There was death in every shape and form.  And, as usually happens in such situations, people went to every extreme and beyond it.  There were fathers who killed their sons; men were dragged from the temples or butchered on the very altars; some were actually walled up in the temple of Dionysus and died there…..

In times of peace and prosperity cities and individuals alike follow higher standards….But war is a stern teacher; in depriving them of the power of easily satisfying their daily wants, it brings most people’s minds down to the level of their actual circumstances…

To fit in with the change of events, words, too, had to change their usual meanings.  What used to be described as a thoughtless act of aggression was now regarded as the courage one would expect to find in a party member; to think of the future and wait was merely one way of saying that you were a coward; any idea of moderation was just an attempt to disguise one’s unmanly character; an ability to understand a question from all sides meant that one was totally unfitted for action.  Fanatical enthusiasm was the mark of a real man, and to plot against an enemy behind his back was perfectly legitimate self-defence.  Anyone who held violent opinions could always be trusted, and anyone who objected to them became a suspect.  To plot successfully was a sign of intelligence, but it was still cleverer to see that a plot was hatching.  If one attempted to provide against having to do either, one was disrupting the unity of the party and acting out of the fear of the opposition.  In short, it was equally praiseworthy to get one’s blow in first against someone who was going to do wrong, and to denounce someone who had no intention of doing any wrong at all.  Family relations were a weaker tie than party membership….Revenge was more important than self-preservation.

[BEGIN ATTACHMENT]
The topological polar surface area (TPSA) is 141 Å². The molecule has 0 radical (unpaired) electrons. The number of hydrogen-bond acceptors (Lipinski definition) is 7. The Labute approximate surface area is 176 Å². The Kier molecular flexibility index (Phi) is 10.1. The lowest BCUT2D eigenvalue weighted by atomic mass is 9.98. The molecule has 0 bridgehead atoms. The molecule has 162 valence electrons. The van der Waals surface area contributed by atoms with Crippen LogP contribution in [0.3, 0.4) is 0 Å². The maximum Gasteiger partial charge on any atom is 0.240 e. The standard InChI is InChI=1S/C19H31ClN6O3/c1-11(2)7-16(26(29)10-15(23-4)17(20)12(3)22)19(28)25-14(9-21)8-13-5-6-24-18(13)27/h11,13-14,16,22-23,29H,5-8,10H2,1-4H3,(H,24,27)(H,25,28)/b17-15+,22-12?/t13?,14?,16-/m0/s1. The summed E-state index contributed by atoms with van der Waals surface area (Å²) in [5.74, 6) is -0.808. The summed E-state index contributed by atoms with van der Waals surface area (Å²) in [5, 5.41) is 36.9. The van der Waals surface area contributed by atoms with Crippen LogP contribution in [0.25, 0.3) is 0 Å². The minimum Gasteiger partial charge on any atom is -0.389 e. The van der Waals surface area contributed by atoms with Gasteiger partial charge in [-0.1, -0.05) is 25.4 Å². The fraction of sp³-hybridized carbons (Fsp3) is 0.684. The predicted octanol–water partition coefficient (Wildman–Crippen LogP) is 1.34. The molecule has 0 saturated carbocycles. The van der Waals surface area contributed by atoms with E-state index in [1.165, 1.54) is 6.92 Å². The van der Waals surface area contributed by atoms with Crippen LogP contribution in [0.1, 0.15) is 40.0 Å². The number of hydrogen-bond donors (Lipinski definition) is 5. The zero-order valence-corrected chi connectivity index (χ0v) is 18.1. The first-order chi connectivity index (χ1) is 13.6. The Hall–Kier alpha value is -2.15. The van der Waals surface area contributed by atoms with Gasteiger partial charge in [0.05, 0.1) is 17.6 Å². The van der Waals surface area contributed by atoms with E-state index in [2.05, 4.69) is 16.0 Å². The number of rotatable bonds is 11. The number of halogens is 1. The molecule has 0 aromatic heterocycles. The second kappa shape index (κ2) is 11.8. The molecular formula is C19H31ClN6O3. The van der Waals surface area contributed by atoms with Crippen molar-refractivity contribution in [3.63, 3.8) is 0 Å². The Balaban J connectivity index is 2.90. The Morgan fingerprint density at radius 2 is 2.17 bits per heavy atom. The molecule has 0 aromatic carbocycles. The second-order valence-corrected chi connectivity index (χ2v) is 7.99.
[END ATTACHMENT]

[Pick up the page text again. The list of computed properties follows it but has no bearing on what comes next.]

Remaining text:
Has there ever been a better picture of Paris under the Terror or of Berlin under the Nazis?  But our author is not finished.

Love of power, operating through greed and personal ambition, was the cause of all these evils…It was in Corcyra that we saw the first examples of the breakdown of law and order.  There was the revenge taken in their hour of triumph by those who had in the past been arrogantly oppressed rather than wisely governed; there were the wicked resolutions taken by those, particularly under the pressure of misfortune, who wished to escape from their usual poverty and coveted the property of their neighbours; there were the savage and pitiless actions carried out by men not so much for the sake of gain as because they were swept into an internecine struggle by their ungovernable passions.  Then, with the ordinary conventions of civilized life thrown into confusion, human nature, always ready to offend, even where laws exist showed itself proudly under its true colours, as something incapable of controlling passion, insubordinate to the idea of justice, the enemy to anything superior to itself; for, if it had not been for he pernicious power of envy, men would not have so exalted vengeance above innocence, and profit above justice.

Those who have trouble coming to grips with the barbarous denial of humanity achieved under people like Alexander, Caesar, Genghis, Napoleon, Stalin or Hitler can accept this insight into our perilously fragile condition at the rim of a live volcano from this Greek historian writing these words thousands of years ago.  This book, as it seems to me, is one of the great breakthroughs for the human mind.